The City is legally unable to recommend engineers and contractors at this time, however there are resources available, listed here:
- The Structural Engineers Association of Northern California (SEAONC) maintains a page that explains the value of hiring an engineer and how to hire an engineer.
- The State of California Department of Consumer Affairs provides a license search for structural engineers. Please click this link.
- The State of California Department of Consumer Affairs provides a license search for contractors as well. Please click this link.
- The State also maintains a website explaining the process of hiring a contractor. Please click this link.
- The American Institute of Architects, San Francisco (AIA) maintains a directory of firms available to public. Please click this link.
- From the Retrofit Fair, ESIP has collected a small database of participating vendors. Please click this link. This list does not constitute an endorsement.
This program requires that all retrofits are completed using, or to the level of, the following retrofitting options:
- FEMA P-807, Seismic Evaluation and Retrofit of Multi-Unit Wood-Frame Buildings With Weak First Stories, as detailed in an Administrative Bulletin to be prepared pursuant to 3406B.3 of this ordinance, with the performance objective of 50 percent maximum probability of exceedance of Onset of Strength Loss drift limits with a spectral demand equal to 0.50 SMS, or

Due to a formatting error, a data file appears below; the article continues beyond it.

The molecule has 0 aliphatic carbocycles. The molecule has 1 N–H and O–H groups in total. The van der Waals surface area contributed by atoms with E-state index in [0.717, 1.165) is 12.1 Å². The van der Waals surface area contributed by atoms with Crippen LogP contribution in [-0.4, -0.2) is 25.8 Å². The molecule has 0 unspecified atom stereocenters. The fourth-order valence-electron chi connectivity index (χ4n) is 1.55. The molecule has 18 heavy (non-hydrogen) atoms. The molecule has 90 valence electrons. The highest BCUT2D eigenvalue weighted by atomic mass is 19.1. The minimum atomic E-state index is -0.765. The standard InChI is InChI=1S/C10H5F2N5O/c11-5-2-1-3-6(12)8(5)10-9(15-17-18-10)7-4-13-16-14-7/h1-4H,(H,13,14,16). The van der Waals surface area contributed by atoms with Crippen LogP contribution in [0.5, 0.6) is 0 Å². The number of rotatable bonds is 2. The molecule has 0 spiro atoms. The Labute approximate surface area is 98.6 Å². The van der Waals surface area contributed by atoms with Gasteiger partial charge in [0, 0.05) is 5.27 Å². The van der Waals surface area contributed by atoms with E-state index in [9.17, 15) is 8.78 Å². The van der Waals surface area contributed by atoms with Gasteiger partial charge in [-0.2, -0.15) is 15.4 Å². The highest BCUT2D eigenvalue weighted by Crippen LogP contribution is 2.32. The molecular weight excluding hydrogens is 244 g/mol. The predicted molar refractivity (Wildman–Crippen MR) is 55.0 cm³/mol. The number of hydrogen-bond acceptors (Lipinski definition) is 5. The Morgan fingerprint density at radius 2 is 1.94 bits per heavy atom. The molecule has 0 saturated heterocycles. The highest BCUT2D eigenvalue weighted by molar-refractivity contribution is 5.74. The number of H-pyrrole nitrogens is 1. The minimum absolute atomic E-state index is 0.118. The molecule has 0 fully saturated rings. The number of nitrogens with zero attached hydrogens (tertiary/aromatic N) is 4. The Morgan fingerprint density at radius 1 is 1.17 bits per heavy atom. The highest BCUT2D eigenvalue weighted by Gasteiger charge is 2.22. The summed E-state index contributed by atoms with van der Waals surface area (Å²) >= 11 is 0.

- ASCE 41-13, Seismic Evaluation and Rehabilitation of Existing Buildings, with the performance objective of Structural Life Safety in the BSE-1E earthquake, or
- ASCE 41-06, Seismic Rehabilitation of Existing Buildings, with the performance objective of Structural Life Safety in the BSE-1 earthquake with earthquake loads multiplied by 75 percent, or
- For evaluation only, ASCE 31-03, Seismic Evaluation of Existing Buildings, with the performance level of Life Safety, or
- For retrofit only, 2012 International Existing Building Code (IEBC) Appendix A-4, or
- Any other rational design basis deemed acceptable by the Department that meets or exceeds the intent of the above standards.
Please see our Retrofit Solutions Research Section for more information on retrofit solutions.
For more information about engineering criteria or plan checking procedures, please contact the DBI Soft Story Program Manager (ESIP Task A.5.d)
Department of Building Inspection
Liquefaction is a condition where loose sand and silt that is saturated with water can behave like a liquid when shaken by an earthquake.
California Geological Survey Liquefaction Display
Liquefaction Application: The City worked with Code For America to create an application that allows the user determine if their building is in a mapped liquefaction area. Liquefaction is a phenomenon where soft soil interacts with water below the surface and weakens. In 2000 the California Geological Survey produced a map of these areas. San Francisco has adopted this map and made it part of the criteria for buildings within the definition of Tier IV.
How to use this application: The user would go to the San Francisco Property Information Map and determine their property's block and lot identifier by inputting their address. From there, the user inputs their block and lot below and clicks search. The application will tell the user if their building is within this mapped area. Please then use this information to enter your block and lot in the following format: